April 16, 2013

A Dichotomy: War on One Side, Liberty on the Other

By In Philosophy, Politics

Two quotes by John T. Flynn:

“The real peril of war lies not in military defeat. It lies in war itself, whether we win or lose.”

“All that is needed to set us definitely on the road to a Fascist society is war. It will of course be a modified form of Fascism at first.”

War, according to Randolph Bourne, is the health of the state.  I have written several times on the truth behind the United States involvement in the Middle East, how our actions are unconstitutional, and how they are not really about our national security at all.  But what about war generally?  In theory, is war good or is war bad?  Well that depends on how you view the nature of the State.

If you love the State, if you want a centralized set of decision makers, if you long for the select few to determine the future of the many, then I suggest you work hard toward war, more war, and eternal war.

If you love the Constitution which was designed to limit the State, if you fear a centralized set of decision makers, if you consider the determining power of the select few to be an abomination, then I suggest you work to prevent war, to promote free trade, and to advocate the returning of war powers from the executive branch to the legislative branch.

German nationalism and Italian Fascism are two historical systems that our present day populous would admit they stand opposed to.  I wonder why.  Why in a nation where Democratic and Republican leaders push so hard to conquer the world and put forth the American system as a solution to all the world’s problems do we oppose those fascist states?  For in effect, the United States would be hard pressed to discover differences between the mid-twentieth century fascists and our contemporary “democracy.”  Mass killing under the guise of conquering the world cannot be better than mass killing under the guise of initiating a spreading of democracy.

War, win or lose, is the sickness.  Edmund Burke, the 17th century pro-liberty anti-state Irishman, (responding to his critics who attempted to point out that Burke only had a problem with the abuse of state power) said this: “the thing!  The thing itself is the problem!”  Translation:  Burke’s principle issue was not simply the abuse of the state, it was the state itself.  When it comes to war, it is not about winning.  For what happens when a State wins a war?  The State becomes more powerful.  But with liberty in mind, this is devastating news. If the State wins its war, the liberty of its people is lost.  If the State loses its war, the liberty of its people is lost.  War is the health of the State.  Under the auspice of war, the State can tax more, spend more, create totalitarian and invading “national security” enhancements, ignore the Constitution, deceive and lie, draft the citizens, increase legislation (PATRIOT Act, NDAA), centralize the mindset of the people (under the flag of patriotism), and most importantly, it can transfer power from the citizen to itself.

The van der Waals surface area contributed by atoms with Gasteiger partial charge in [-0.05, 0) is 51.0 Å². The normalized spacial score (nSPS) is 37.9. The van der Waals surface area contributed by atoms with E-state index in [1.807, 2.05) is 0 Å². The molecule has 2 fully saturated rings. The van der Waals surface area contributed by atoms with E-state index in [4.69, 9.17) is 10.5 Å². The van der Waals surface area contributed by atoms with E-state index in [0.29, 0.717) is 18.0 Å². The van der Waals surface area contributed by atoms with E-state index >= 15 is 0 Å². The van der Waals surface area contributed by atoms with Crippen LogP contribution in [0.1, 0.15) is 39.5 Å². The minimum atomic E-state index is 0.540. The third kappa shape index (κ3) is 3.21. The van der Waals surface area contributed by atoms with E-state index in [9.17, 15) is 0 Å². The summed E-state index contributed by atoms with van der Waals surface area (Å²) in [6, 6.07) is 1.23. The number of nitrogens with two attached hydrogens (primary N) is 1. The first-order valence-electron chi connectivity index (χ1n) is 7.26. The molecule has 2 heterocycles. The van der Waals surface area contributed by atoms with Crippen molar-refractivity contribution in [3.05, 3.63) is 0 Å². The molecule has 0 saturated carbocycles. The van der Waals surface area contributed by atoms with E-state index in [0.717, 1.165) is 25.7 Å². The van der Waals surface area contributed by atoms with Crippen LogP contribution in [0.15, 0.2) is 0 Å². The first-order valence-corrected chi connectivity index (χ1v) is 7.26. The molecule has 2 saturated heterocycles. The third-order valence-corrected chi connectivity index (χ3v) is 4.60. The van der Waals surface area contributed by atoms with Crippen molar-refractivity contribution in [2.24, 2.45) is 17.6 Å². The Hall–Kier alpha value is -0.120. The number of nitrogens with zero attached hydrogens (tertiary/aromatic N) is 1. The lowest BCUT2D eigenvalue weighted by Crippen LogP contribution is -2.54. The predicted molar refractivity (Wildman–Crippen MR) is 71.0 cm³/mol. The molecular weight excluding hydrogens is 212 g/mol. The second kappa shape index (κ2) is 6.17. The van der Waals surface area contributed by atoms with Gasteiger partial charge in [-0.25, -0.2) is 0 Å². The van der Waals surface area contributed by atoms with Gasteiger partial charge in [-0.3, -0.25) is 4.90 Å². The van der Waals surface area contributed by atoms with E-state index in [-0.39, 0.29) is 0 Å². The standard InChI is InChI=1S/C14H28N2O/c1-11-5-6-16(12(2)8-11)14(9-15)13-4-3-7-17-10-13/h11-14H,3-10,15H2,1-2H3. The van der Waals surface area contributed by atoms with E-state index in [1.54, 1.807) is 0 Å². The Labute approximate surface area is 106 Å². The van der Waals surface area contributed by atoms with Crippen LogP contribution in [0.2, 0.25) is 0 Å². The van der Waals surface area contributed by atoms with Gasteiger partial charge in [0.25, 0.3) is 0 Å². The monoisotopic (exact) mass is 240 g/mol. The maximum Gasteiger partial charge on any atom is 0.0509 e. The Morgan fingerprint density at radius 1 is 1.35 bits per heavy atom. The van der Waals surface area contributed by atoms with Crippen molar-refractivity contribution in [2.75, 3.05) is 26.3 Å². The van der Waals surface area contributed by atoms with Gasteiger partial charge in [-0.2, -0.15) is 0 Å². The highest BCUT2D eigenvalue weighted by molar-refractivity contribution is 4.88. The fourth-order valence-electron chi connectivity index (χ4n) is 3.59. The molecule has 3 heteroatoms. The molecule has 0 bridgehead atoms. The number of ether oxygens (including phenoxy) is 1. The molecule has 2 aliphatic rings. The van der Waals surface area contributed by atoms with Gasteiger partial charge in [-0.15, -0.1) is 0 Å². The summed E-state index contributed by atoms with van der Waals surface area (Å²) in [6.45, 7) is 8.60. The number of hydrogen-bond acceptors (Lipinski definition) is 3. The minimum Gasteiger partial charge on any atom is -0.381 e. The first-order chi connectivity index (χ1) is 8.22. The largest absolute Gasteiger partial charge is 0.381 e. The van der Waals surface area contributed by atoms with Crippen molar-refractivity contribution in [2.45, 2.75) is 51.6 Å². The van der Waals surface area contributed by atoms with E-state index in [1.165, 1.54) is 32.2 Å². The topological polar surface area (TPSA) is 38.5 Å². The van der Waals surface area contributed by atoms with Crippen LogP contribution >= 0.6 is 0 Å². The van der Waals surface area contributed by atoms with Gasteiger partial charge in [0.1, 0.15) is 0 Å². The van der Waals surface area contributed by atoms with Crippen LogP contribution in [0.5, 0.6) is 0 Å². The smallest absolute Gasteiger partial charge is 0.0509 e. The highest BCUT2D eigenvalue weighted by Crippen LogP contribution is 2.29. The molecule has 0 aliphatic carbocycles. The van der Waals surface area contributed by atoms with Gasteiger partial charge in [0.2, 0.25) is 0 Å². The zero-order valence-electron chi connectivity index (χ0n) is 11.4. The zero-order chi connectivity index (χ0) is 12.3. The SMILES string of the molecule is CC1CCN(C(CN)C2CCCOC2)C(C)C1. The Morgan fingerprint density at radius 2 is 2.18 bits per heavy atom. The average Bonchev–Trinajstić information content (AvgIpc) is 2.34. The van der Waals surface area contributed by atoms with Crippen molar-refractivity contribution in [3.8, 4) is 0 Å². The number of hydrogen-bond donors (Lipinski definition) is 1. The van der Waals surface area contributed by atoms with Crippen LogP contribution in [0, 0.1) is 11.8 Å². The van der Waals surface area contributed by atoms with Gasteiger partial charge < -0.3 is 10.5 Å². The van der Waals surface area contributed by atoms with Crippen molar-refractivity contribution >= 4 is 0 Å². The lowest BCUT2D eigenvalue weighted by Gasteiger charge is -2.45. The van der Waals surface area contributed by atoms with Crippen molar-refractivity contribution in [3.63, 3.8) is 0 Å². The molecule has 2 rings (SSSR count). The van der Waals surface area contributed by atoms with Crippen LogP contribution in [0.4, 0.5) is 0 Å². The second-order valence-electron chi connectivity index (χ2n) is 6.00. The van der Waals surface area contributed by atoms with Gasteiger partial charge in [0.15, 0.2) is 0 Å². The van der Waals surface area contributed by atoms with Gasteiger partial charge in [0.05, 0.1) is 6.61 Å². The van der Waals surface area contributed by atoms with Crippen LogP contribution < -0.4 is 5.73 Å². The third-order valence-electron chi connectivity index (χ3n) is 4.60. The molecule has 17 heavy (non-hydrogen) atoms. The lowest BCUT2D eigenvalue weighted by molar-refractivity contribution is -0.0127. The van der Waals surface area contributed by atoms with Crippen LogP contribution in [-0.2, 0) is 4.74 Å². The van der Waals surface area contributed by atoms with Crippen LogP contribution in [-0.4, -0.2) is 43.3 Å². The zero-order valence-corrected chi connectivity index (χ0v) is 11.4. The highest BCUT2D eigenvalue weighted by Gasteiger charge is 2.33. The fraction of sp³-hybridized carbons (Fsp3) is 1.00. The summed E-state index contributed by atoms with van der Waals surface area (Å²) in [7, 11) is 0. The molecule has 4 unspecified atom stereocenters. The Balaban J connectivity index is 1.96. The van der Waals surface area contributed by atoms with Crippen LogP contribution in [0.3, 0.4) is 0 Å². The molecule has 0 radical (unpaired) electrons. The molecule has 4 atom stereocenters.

Albert Nock pointed out that, just as the State has no wealth of its own (it must tax), so it has no power of its own.  It must “tax” it away from the people.  One excuse that can be used is wartime needs. This is socialism plain and simple.  This war collectivism is one of the most powerful tools of the state.  And it is truly a dangerous tool.  For even the so-called conservatives rush to give up their power for the sake of the war mongering state.  Truly war is the health of the state.  When the state is hungry, it feeds itself.  Its food is war.

Let us not glory in war.  Even if our history classes teach us to do so.  We are supposed to think that people like Winston Churchill, that bloodthirsty British leader, was a Western hero.  He can only be a hero if war collectivism and statist nationalism are our goals.  We have been conned into celebrating a European-type centralized set of goals.  American values, once about decentralization and individual rights, is now about spreading our “values” worldwide.  “Heroes,” such as Churchill and Bush and Obama have no place in the limited government traditions of America.

Americans love to see “justice” done.  But under the illusion of justice, our so-called enemies may be killed, but so is the citizen.  Trillions in debt.  A grand theft of once precious civil liberties.  A burning of the constitution. A new collectivist nationalism.  Enemies that want revenge.  Is this what makes America so great?   Must we really be so weak so as to seek strength by being the biggest and most treacherous empire since the fall of Rome?

This is no longer about Republican and Democrat.  This about the State vs. liberty.  We must seek liberty, which, since it is an enemy of the state, must also be an enemy of global warfarism.

Written by C.Jay Engel

Editor and creator of The Reformed Libertarian. Living in Northern California with his wife, he writes on everything from politics to theology and from culture to economic theory. You can send an email to reformedlibertarian@gmail.com